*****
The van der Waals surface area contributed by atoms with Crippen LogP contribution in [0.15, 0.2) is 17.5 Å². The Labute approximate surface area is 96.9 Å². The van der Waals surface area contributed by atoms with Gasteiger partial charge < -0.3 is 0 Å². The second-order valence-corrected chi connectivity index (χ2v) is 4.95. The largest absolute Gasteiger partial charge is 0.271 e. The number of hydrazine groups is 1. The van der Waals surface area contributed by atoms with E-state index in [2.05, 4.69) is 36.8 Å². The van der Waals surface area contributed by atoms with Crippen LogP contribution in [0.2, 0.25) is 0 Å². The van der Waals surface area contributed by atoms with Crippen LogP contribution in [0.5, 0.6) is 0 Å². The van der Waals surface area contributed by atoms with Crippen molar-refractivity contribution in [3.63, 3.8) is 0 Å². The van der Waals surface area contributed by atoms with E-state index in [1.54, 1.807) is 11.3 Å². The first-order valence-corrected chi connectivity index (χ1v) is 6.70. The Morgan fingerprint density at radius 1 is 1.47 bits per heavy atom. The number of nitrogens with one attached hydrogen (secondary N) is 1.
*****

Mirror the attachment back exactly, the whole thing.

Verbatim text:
The van der Waals surface area contributed by atoms with Crippen LogP contribution in [0.15, 0.2) is 17.5 Å². The Labute approximate surface area is 96.9 Å². The van der Waals surface area contributed by atoms with Gasteiger partial charge < -0.3 is 0 Å². The second-order valence-corrected chi connectivity index (χ2v) is 4.95. The largest absolute Gasteiger partial charge is 0.271 e. The number of hydrazine groups is 1. The van der Waals surface area contributed by atoms with E-state index in [2.05, 4.69) is 36.8 Å². The van der Waals surface area contributed by atoms with Crippen LogP contribution in [0.2, 0.25) is 0 Å². The van der Waals surface area contributed by atoms with Crippen LogP contribution in [0.5, 0.6) is 0 Å². The van der Waals surface area contributed by atoms with Crippen molar-refractivity contribution in [3.63, 3.8) is 0 Å². The van der Waals surface area contributed by atoms with E-state index in [1.54, 1.807) is 11.3 Å². The first-order valence-corrected chi connectivity index (χ1v) is 6.70. The Morgan fingerprint density at radius 1 is 1.47 bits per heavy atom. The number of nitrogens with one attached hydrogen (secondary N) is 1.